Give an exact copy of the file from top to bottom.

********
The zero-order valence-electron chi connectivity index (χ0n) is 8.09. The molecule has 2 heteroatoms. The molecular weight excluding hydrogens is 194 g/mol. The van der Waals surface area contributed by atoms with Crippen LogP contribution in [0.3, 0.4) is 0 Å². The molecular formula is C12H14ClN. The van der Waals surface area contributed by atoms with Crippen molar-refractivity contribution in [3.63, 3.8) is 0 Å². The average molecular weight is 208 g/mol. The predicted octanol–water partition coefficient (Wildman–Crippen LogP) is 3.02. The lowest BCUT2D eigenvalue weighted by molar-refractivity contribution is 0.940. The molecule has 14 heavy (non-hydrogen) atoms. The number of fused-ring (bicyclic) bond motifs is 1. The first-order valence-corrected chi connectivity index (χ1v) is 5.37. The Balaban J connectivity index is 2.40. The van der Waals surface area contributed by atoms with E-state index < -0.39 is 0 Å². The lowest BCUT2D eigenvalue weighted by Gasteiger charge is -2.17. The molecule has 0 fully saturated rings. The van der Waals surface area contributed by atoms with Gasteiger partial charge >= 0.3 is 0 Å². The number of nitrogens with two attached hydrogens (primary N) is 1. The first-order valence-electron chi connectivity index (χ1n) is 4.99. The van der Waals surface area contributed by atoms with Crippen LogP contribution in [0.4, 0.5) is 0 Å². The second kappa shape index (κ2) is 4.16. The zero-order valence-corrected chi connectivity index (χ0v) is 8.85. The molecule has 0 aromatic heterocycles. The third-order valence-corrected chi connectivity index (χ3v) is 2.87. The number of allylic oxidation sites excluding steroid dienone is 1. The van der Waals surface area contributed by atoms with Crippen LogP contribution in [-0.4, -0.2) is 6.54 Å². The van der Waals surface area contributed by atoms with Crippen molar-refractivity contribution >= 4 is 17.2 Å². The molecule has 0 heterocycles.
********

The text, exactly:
The zero-order valence-electron chi connectivity index (χ0n) is 8.09. The molecule has 2 heteroatoms. The molecular weight excluding hydrogens is 194 g/mol. The van der Waals surface area contributed by atoms with Crippen LogP contribution in [0.3, 0.4) is 0 Å². The molecular formula is C12H14ClN. The van der Waals surface area contributed by atoms with Crippen molar-refractivity contribution in [3.63, 3.8) is 0 Å². The average molecular weight is 208 g/mol. The predicted octanol–water partition coefficient (Wildman–Crippen LogP) is 3.02. The lowest BCUT2D eigenvalue weighted by molar-refractivity contribution is 0.940. The molecule has 14 heavy (non-hydrogen) atoms. The number of fused-ring (bicyclic) bond motifs is 1. The first-order valence-corrected chi connectivity index (χ1v) is 5.37. The Balaban J connectivity index is 2.40. The van der Waals surface area contributed by atoms with E-state index < -0.39 is 0 Å². The lowest BCUT2D eigenvalue weighted by Gasteiger charge is -2.17. The molecule has 0 fully saturated rings. The van der Waals surface area contributed by atoms with Gasteiger partial charge >= 0.3 is 0 Å². The number of nitrogens with two attached hydrogens (primary N) is 1. The first-order valence-electron chi connectivity index (χ1n) is 4.99. The van der Waals surface area contributed by atoms with Crippen LogP contribution in [0.4, 0.5) is 0 Å². The second kappa shape index (κ2) is 4.16. The zero-order valence-corrected chi connectivity index (χ0v) is 8.85. The molecule has 0 aromatic heterocycles. The third-order valence-corrected chi connectivity index (χ3v) is 2.87. The number of allylic oxidation sites excluding steroid dienone is 1. The van der Waals surface area contributed by atoms with Crippen LogP contribution in [-0.4, -0.2) is 6.54 Å². The van der Waals surface area contributed by atoms with Crippen molar-refractivity contribution >= 4 is 17.2 Å². The molecule has 0 heterocycles.